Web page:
Funding / potential competing interests: No financial support and no other potential conflict of interest relevant to this article were reported.
Correspondence: Tobias M. Merz, MD, Department of Intensive Care Medicine, University Hospital (Inselspital) and University of Bern, CH-3010 Bern, Switzerland, tobias.merz[at]insel.ch
1 Baker GR, Norton PG, Flintoft V, Blais R, Brown A, Cox J, et al. The Canadian Adverse Events Study: the incidence of adverse events among hospital patients in Canada. CMAJ: Canadian Medical Association journal = journal de l’Association medicale canadienne. 2004;170(11):1678–86.
2 Brennan TA, Leape LL, Laird NM, Hebert L, Localio AR, Lawthers AG, et al. Incidence of adverse events and negligence in hospitalized patients. Results of the Harvard Medical Practice Study I. N Engl J Med. 1991;324(6):370–6.
3 Zegers M, de Bruijne MC, Wagner C, Hoonhout LH, Waaijman R, Smits M, et al. Adverse events and potentially preventable deaths in Dutch hospitals: results of a retrospective patient record review study. Quality & safety in health care. 2009;18(4):297–302.
4 Kause J, Smith G, Prytherch D, Parr M, Flabouris A, Hillman K. A comparison of antecedents to cardiac arrests, deaths and emergency intensive care admissions in Australia and New Zealand, and the United Kingdom– the ACADEMIA study. Resuscitation. 2004;62(3):275–82.
5 Storm-Versloot MN, Verweij L, Lucas C, Ludikhuize J, Goslings JC, Legemate DA, et al. Clinical relevance of routinely measured vital signs in hospitalized patients: a systematic review. Journal of nursing scholarship: an official publication of Sigma Theta Tau International Honor Society of Nursing / Sigma Theta Tau. 2014;46(1):39–49.
6 Buist M, Bernard S, Nguyen TV, Moore G, Anderson J. Association between clinically abnormal observations and subsequent in-hospital mortality: a prospective study. Resuscitation. 2004;62(2):137–41.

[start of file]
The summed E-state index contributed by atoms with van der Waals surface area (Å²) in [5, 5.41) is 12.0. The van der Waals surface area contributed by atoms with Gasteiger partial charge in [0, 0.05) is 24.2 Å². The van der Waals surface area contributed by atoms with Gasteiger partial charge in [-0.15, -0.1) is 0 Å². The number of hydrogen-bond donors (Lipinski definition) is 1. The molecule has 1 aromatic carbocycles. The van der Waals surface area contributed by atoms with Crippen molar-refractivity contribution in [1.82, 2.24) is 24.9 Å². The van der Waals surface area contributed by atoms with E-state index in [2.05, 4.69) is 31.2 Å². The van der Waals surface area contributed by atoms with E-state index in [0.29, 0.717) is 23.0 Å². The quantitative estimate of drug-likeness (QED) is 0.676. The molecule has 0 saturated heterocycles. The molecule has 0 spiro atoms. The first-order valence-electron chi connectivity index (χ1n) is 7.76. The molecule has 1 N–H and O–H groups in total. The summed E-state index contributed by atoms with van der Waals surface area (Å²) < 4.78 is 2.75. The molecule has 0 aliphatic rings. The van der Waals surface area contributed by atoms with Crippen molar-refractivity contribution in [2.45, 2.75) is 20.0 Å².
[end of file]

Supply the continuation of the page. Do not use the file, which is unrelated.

7 Hillman KM, Bristow PJ, Chey T, Daffurn K, Jacques T, Norman SL, et al. Duration of life-threatening antecedents prior to intensive care admission. Intensive care medicine. 2002;28(11):1629–34.
8 Wilson RM, Harrison BT, Gibberd RW, Hamilton JD. An analysis of the causes of adverse events from the Quality in Australian Health Care Study. Med J Aust. 1999;170(9):411–5.
9 Hodgetts TJ, Kenward G, Vlackonikolis I, Payne S, Castle N, Crouch R, et al. Incidence, location and reasons for avoidable in-hospital cardiac arrest in a district general hospital. Resuscitation. 2002;54(2):115–23.
10 Institute for Healthcare Improvement. 5 Million Lives Campaign. [http://www.ihi.org/engage/initiatives/completed/5MillionLivesCampaign/Pages/default.aspx]
11 Nolan JP, Soar J, Zideman DA, Biarent D, Bossaert LL, Deakin C, et al. European Resuscitation Council Guidelines for Resuscitation 2010 Section 1. Executive summary. Resuscitation. 2010;81(10):1219–76.
12 Acutely Ill Patients in Hospital: Recognition of and Response to Acute Illness in Adults in Hospital. London: National Institute for Health and Clinical Excellence; 2007.
13 Manthous CA: Rapid-response teams. N Engl J Med. 2011;365(14):1356; author reply 1356–7.
14 Devita MA, Bellomo R, Hillman K, Kellum J, Rotondi A, Teres D, et al. Findings of the first consensus conference on medical emergency teams. Crit Care Med. 2006;34(9):2463–78.
15 Cretikos M, Parr M, Hillman K, Bishop G, Brown D, Daffurn K, et al. Guidelines for the uniform reporting of data for Medical Emergency Teams. Resuscitation. 2006;68(1):11–25.
16 Peberdy MA, Cretikos M, Abella BS, DeVita M, Goldhill D, Kloeck W, et al. Recommended guidelines for monitoring, reporting, and conducting research on medical emergency team, outreach, and rapid response systems: an Utstein-style scientific statement: a scientific statement from the International Liaison Committee on Resuscitation (American Heart Association, Australian Resuscitation Council, European Resuscitation Council, Heart and Stroke Foundation of Canada, InterAmerican Heart Foundation, Resuscitation Council of Southern Africa, and the New Zealand Resuscitation Council); the American Heart Association Emergency Cardiovascular Care Committee; the Council on Cardiopulmonary, Perioperative, and Critical Care; and the Interdisciplinary Working Group on Quality of Care and Outcomes Research. Circulation. 2007;116(21):2481–500.